This seven pepper rub is adapted from Fire It Up written by Andrew Schloss and David Joachim. This whole book is amazing. Mouth watering grilling recipes with so many rubs, marinades and sauces to choose from.Read More
Do you love Indian food but because you are following the SCD diet you don't trust eating out or ordering in anymore? Well, Indian food is very easy to make and can be adjusted to make it gut friendly for all of us.
One of the most used spice mixes in Indian cooking is Garam Masala. This spice mixRead More
When you are new to the SCD (Specific Carbohydrate Diet) way of eating everything seems so... bland. Once you get through the introduction phase and have slowly added more and more to your diet you can start experimenting with different tastes again. Sweet, sour, salty, spicy, you name it.
The recipes I give here for spice mixes are SCD safe. Check out Breaking the Vicious Cycle or Austin SCD Friends for helpful lists of legal and illegal ingredients. These websites are also very helpful for any questions you might have.
From all the reading I have done over the last couple of months I keep reading the same thing again and again. "I can't wait till I can introduce (fill in the blank) again." I had that first with the introduction of lactose free yogurt I made myself. Suddenly breakfast was taken care off. And then came the introduction of spices. That bland piece of meat suddenly became mouth watering. Pan fried, oven baked or grilled, it just got better and better.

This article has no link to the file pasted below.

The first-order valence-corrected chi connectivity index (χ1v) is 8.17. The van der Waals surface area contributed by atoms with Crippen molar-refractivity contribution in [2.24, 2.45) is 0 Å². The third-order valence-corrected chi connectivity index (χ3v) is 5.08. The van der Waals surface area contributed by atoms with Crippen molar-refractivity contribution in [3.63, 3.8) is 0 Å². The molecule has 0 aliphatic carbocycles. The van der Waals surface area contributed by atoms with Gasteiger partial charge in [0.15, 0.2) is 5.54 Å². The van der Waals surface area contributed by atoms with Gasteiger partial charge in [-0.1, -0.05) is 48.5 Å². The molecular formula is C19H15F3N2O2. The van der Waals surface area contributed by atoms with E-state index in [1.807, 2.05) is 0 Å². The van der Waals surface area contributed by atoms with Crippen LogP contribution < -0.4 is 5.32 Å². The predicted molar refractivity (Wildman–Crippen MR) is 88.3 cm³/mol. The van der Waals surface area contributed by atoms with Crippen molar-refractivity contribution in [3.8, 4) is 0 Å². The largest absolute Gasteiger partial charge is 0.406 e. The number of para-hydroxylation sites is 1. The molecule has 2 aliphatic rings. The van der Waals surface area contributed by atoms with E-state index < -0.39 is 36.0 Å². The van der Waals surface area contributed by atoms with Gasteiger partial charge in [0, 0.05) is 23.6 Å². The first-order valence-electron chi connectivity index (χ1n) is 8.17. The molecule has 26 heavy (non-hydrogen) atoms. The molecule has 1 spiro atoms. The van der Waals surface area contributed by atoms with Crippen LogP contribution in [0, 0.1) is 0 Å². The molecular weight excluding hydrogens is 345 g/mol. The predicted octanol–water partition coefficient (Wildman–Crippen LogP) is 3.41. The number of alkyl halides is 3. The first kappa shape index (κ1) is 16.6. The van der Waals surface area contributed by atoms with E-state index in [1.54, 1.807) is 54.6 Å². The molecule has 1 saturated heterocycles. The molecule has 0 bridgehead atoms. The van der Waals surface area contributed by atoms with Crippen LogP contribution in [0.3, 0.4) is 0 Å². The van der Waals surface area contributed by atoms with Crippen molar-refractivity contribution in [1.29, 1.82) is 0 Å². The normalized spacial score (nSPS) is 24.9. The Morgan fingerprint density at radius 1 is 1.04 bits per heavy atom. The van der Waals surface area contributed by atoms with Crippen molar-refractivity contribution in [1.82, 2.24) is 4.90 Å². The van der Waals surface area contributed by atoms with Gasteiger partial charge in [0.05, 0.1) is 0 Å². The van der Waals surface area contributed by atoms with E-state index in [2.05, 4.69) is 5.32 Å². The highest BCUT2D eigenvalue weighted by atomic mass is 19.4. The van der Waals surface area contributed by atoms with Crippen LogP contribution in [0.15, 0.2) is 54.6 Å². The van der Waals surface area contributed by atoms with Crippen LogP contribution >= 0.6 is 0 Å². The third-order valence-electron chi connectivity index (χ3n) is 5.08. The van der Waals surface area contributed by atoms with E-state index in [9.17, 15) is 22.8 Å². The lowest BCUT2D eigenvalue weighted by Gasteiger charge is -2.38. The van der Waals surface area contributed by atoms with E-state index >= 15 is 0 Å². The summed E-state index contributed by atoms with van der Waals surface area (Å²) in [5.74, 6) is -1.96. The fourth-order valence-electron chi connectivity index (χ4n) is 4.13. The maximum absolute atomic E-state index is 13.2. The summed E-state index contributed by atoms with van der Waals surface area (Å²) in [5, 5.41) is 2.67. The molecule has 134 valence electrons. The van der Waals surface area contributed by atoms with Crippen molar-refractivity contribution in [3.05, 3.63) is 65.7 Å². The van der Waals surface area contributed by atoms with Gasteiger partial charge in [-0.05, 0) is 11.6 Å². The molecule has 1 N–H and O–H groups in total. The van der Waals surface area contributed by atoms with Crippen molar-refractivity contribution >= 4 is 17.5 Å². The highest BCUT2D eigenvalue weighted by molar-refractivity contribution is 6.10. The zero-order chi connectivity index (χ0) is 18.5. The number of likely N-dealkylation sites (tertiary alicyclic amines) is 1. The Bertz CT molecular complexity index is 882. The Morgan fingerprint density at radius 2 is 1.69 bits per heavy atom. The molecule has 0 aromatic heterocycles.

If you do your research you will read that you should try to stay away from store bought spice mixes because they sometimes use SCD illegal substances such as corn starch as an anti-caking agent. I have always mixed my own and not only is it a lot more pungent seeing the spices that you use tend to be fresher but it's also a lot cheaper. Try to buy your spices at a place they sell it in bins. The turnover tends to be a lot higher and thus your spices a lot fresher. I live in the San Francisco Bay Area and I know that Berkeley Bowl in Berkeley and Harvest House in Concord have spices and other ingredients in bins.
Also buy whole spices for the same reason of freshness. Ground up spices lose their amazing aroma and their ability to tickle your tastebuds pretty soon after going through the process. I grind up small batches at a time, and I always have some at hand to use any way I fancy.
To grind whole spices use a clean coffee grinder you dedicate to this or get a little work out going by using a pestle and mortar. If you have neither than you can always put your spice in a clean plastic bag and use a heavy frying pan to grind it. Don't mix your spices when you do it this way because black peppercorns for example do take a bit more work than the green ones.